How to Choose Water Supply Piping
This Old House plumbing and heating expert Richard Trethewey takes a look at the wide variety of water-supply pipes
In this video, This Old House plumbing and heating expert Richard Trethewey takes a look at the wide variety of water-supply pipes.
1. Galvanized steel pipe is no longer used for supplying water, but it's still found in some older homes.
2. Home centers and plumbing-supply stores have fittings for connecting copper and plastic water-supply pipe to existing galvanized pipe.
3. Copper tubing is the most popular water-supply pipe; it's available in 10-foot and 20-foot lengths.
4. Type L copper tubing has thick walls and Type M has thin walls. Check with the local building code to determine which type to use.
5. Copper pipe and fittings are sweated together with solder.
6. Solder-less copper compression fittings are also available. Tighten the fittings with two wrenches.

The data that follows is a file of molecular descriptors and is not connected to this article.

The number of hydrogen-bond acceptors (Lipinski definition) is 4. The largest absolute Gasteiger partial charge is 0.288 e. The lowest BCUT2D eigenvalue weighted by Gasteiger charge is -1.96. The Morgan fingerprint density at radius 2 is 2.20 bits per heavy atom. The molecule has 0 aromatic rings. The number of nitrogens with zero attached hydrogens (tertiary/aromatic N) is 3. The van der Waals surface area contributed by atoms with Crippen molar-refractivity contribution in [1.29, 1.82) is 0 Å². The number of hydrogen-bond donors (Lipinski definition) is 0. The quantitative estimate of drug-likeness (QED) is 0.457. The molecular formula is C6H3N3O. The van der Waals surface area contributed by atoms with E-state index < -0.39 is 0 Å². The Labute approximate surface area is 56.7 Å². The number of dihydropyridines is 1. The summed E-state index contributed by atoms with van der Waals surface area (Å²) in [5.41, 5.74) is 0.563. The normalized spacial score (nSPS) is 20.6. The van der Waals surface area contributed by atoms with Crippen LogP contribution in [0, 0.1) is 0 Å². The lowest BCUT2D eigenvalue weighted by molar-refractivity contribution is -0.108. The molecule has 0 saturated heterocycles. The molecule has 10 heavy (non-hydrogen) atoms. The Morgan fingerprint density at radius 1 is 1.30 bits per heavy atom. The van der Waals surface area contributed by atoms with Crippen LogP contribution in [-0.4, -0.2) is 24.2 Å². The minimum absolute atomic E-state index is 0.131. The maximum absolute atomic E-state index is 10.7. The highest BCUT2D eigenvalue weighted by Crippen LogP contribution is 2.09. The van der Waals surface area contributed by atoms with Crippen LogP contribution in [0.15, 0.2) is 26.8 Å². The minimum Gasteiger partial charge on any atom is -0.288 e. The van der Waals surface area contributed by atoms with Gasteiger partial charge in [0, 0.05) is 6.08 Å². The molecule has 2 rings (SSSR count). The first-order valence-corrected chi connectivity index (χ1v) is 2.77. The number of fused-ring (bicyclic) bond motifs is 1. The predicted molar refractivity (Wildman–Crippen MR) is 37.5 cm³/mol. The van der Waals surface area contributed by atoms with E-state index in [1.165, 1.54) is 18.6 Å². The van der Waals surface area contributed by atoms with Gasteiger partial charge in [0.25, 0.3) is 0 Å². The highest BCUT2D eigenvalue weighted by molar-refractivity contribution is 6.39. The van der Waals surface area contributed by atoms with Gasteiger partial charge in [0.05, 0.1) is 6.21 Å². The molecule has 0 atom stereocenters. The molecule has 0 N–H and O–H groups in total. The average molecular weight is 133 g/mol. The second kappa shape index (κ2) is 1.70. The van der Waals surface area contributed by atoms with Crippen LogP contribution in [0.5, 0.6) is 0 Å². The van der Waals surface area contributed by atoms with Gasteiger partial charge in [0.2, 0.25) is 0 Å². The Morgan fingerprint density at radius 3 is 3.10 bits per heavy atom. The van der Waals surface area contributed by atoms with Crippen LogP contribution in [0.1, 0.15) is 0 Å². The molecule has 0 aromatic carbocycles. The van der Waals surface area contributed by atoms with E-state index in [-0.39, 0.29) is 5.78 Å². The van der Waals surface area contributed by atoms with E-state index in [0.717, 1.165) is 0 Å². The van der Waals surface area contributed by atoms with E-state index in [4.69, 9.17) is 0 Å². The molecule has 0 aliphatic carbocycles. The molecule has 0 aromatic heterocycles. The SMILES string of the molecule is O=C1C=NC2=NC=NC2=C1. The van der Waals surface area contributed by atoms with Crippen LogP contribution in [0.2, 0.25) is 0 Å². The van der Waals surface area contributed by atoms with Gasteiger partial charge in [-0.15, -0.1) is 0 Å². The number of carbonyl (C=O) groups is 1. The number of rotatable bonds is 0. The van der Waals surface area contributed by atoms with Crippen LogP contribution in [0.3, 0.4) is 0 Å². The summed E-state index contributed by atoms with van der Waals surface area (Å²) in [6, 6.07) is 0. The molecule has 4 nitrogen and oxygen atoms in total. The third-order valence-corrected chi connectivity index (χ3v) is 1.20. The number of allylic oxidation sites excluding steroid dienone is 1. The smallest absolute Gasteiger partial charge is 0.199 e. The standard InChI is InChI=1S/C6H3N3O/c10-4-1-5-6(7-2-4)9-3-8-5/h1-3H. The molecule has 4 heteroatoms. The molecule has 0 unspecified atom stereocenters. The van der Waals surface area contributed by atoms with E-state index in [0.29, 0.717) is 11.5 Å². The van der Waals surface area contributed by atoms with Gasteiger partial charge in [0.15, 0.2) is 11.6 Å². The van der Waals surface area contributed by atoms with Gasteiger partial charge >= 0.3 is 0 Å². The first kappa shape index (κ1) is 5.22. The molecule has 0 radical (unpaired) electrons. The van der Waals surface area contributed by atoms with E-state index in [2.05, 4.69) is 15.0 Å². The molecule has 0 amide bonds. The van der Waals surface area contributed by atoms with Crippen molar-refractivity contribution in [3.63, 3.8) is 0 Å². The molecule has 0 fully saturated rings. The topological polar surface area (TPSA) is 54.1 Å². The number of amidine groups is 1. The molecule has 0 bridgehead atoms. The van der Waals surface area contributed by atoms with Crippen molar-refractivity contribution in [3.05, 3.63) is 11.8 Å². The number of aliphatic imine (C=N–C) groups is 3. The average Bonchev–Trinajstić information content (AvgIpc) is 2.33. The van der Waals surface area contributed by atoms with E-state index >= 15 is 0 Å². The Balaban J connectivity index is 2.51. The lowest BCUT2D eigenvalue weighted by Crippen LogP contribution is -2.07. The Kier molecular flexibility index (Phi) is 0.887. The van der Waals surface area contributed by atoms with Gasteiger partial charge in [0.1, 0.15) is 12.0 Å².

7. Push-on copper fittings form watertight connections without using any tools. Use these fittings for repairs in tight spaces.
8. You can use CPVC plastic piping to supply water, but not PVC, which is only rated for drainage.
9. Join together CPVC pipe and fittings with brush-on primer and cement.
10. PEX cross-link polyethylene water-supply tubing comes in coils or straight sticks.
11. Blue PEX is for supplying cold water; red PEX is for hot water.
12. PEX tubing and fittings can be connected with crimped fittings, which are joined tightly together with a crimping tool.
13. PEX can also be connected with barbed brass fittings. Use an expander tool to widen the tubing end, then insert the barbed fitting.
14. Use the expander to force the fitting fully into the tubing end.